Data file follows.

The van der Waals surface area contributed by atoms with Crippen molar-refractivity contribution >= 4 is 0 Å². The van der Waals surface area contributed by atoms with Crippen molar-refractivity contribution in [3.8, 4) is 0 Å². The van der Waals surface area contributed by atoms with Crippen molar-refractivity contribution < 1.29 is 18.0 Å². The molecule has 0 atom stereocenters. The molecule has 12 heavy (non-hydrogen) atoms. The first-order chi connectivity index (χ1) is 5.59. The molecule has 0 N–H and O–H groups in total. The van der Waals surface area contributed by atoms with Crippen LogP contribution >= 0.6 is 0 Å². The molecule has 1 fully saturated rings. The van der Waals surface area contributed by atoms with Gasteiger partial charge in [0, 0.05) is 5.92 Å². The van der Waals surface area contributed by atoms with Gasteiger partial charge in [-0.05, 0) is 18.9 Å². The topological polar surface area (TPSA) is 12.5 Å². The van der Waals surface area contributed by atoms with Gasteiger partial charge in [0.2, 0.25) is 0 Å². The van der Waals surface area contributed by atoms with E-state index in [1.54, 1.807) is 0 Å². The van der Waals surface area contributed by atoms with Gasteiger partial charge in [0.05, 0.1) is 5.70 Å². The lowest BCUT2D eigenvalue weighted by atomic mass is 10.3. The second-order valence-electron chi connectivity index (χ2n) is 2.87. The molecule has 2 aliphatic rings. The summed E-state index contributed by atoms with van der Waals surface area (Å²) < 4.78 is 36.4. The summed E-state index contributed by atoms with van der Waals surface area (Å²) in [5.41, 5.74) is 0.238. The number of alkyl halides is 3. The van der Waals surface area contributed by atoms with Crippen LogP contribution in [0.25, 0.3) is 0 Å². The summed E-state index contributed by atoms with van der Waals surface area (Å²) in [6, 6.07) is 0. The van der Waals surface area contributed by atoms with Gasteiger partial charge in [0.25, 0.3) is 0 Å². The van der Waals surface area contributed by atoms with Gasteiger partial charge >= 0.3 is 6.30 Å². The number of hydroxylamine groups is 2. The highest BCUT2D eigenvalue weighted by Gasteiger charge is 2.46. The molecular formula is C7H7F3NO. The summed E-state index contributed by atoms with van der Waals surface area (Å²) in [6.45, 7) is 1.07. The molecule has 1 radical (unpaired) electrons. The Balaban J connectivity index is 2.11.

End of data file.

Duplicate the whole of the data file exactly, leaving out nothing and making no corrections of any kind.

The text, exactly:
The van der Waals surface area contributed by atoms with Crippen molar-refractivity contribution >= 4 is 0 Å². The van der Waals surface area contributed by atoms with Crippen molar-refractivity contribution in [3.8, 4) is 0 Å². The van der Waals surface area contributed by atoms with Crippen molar-refractivity contribution < 1.29 is 18.0 Å². The molecule has 0 atom stereocenters. The molecule has 12 heavy (non-hydrogen) atoms. The first-order chi connectivity index (χ1) is 5.59. The molecule has 0 N–H and O–H groups in total. The van der Waals surface area contributed by atoms with Crippen LogP contribution >= 0.6 is 0 Å². The molecule has 1 fully saturated rings. The van der Waals surface area contributed by atoms with Gasteiger partial charge in [0, 0.05) is 5.92 Å². The van der Waals surface area contributed by atoms with Gasteiger partial charge in [-0.05, 0) is 18.9 Å². The topological polar surface area (TPSA) is 12.5 Å². The van der Waals surface area contributed by atoms with Gasteiger partial charge in [0.2, 0.25) is 0 Å². The van der Waals surface area contributed by atoms with E-state index in [1.54, 1.807) is 0 Å². The van der Waals surface area contributed by atoms with Gasteiger partial charge in [0.05, 0.1) is 5.70 Å². The lowest BCUT2D eigenvalue weighted by atomic mass is 10.3. The second-order valence-electron chi connectivity index (χ2n) is 2.87. The molecule has 2 aliphatic rings. The summed E-state index contributed by atoms with van der Waals surface area (Å²) < 4.78 is 36.4. The summed E-state index contributed by atoms with van der Waals surface area (Å²) in [5.41, 5.74) is 0.238. The number of alkyl halides is 3. The van der Waals surface area contributed by atoms with Crippen LogP contribution in [0.25, 0.3) is 0 Å². The summed E-state index contributed by atoms with van der Waals surface area (Å²) in [6, 6.07) is 0. The van der Waals surface area contributed by atoms with Gasteiger partial charge in [0.25, 0.3) is 0 Å². The van der Waals surface area contributed by atoms with Gasteiger partial charge >= 0.3 is 6.30 Å². The number of hydroxylamine groups is 2. The highest BCUT2D eigenvalue weighted by Gasteiger charge is 2.46. The molecular formula is C7H7F3NO. The summed E-state index contributed by atoms with van der Waals surface area (Å²) in [6.45, 7) is 1.07. The molecule has 1 radical (unpaired) electrons. The Balaban J connectivity index is 2.11.